It should be readily appreciated that the conductive layers 14 on the bandolier 10 will be plated along with the pin terminals 22 held in the bandolier 10. However, because of the relatively small size of the conductive layer 14 compared to the overall size of the bandolier 10, only a small portion of plating material is wasted in plating the conductive layer 14. It should be appreciated by those skilled in the art that the amount of gripping pressure exerted on and conductivity to the pin terminals 22 can be controlled without deformation of the pin terminals 22 by varying various characteristics of the bandolier 10. The characteristics include (1) the type of polymer (i.e., the flexural characteristics of the polymer), (2) the thickness of the polymer and (3) the spacing and size of pin and drive apertures 16 and 18. The present preferred embodiment for pins having a 0.018 inch diameter with a 0.023 inch fluted star upset utilizes 0.005 inch thick and 0.5 inch wide carrier base member 12 made from polyethylene terephthalate having a layer 14 comprising two parallel strips of 0.004 inch thick and 0.05 inch wide copper thereon. The strips are spaced 0.050 inch from one another. All apertures 16 and 18 (pin and drive) have 0.026 inch diameters and the center-to-center spacing of adjacent apertures in their rows is 0.050 inch while the center-to-center spacing of members of each pair of pin-retaining apertures 16 is 0.1 inch. The contemplated ranges are as follows:
Pin terminal aperture 16 (diameter or square) =0.012 inch to 0.135 inch
Center-to-center spacing of members of pair of pin-retaining apertures =0.030 inch to 0.250 inch
Center-to-center spacing of adjacent apertures in their respective rows =0.025 inch to unlimited.
Referring now to FIGS. 6 and 6A, a second embodiment of the bandolier generally indicated by numeral 110 is illustrated. In this embodiment, the conductive layer 114 spans between and beyond both rows of pin-retaining apertures 116 on the base member 112 and the centrally located drive apertures 11 rather than having two separate strips as in the first embodiment. This embodiment is used in a manner similar to the first embodiment and provides a slightly improved conduction of electrical power to the individual pin terminals but increases the waste of plating material as the conductive layer 114 presents a larger area to be plated.
In FIGS. 7 and 7A, a third embodiment of the bandolier of the present invention is illustrated and generally indicted by numeral 210. This embodiment is similar to the first embodiment but layer 214 is a single strip of conductive material on the non-conductive substrate 212. Apertures 216 and 218 are equivalent to apertures 16 and 18 of the first embodiments. It should be appreciated that the amount of plating material waste associated with this embodiment will be decreased by about fifty percent (50%) as compared to the first embodiment; however, the bandolier 210 will not provide the same level of conduction of electrical power during the plating operation as exhibited by bandolier 10.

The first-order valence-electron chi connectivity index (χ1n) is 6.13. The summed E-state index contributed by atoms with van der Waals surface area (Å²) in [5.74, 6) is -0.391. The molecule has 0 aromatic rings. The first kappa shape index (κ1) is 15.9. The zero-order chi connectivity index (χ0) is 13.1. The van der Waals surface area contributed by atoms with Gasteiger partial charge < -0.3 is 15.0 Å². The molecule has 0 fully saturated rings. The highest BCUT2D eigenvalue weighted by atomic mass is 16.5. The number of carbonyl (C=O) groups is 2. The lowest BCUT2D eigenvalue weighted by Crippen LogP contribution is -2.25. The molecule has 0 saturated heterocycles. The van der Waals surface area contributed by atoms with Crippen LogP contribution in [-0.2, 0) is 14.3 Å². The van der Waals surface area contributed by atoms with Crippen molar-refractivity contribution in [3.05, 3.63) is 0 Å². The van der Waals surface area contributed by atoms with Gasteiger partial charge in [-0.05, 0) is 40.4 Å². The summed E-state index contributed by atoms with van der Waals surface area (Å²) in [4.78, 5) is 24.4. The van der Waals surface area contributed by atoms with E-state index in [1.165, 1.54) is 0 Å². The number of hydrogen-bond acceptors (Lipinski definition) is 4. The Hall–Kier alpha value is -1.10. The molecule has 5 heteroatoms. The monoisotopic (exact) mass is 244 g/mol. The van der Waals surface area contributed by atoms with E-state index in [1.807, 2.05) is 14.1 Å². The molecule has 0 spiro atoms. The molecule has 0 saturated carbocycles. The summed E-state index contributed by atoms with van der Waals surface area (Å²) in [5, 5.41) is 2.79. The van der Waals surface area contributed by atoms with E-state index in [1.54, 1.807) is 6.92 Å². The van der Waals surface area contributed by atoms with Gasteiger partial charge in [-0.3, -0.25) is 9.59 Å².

In FIGS. 8, 8A and 8B, a fourth embodiment of the bandolier of the present invention is generally indicated by numeral 310. This embodiment is quite similar to the embodiment of FIGS. 1 and IA; however, the strips of the conductive layer 314 on the non-conductive base member 312 extend to the edges thereof and essentially all of the portions of the conductive layer 314 outboard of the rows of pin-retaining apertures 316 are provided with non-conductive coverlets 342 which cover portions of the conductive layer 314 and extend around the outer ends of the non-conductive base member 312. As best seen in FIG. 8B, the conductive layer 314 is still in position to come into electrical contact with pin terminal 322 inserted within and releasably retained in a pair of aligned apertures 316 (only one shown in FIG. 8B). The bandolier 310 provides less of an area to be plated than the bandolier 10 as it is fed through the plating bath 24 of FIG. 2 and, therefore, is useful in delivering the same amount of electrical current to the pin terminals as the first embodiment but providing less waste of plating material. This feature is particularly critical when the plating operation is taking place with a precious metal such as gold.
Referring to FIGS. 9 and 9A, yet another form of the bandolier of the present invention is shown and generally designated by the numeral 41. In this embodiment, the elongated strip-like base member 412 is prepared from a conductive metal such as tin in the form of a strip having a thickness of 0.0005 inch to 0.0025 inch. Selectively coated on the base member 412 is an insulating layer 450 intended to prevent plating in the coated areas. The insulating layer 450 can be varnish, polytetrafluoroethylene or other suitable materials. The bandolier 410 is also provided with pin-retaining apertures 416 and drive apertures 418.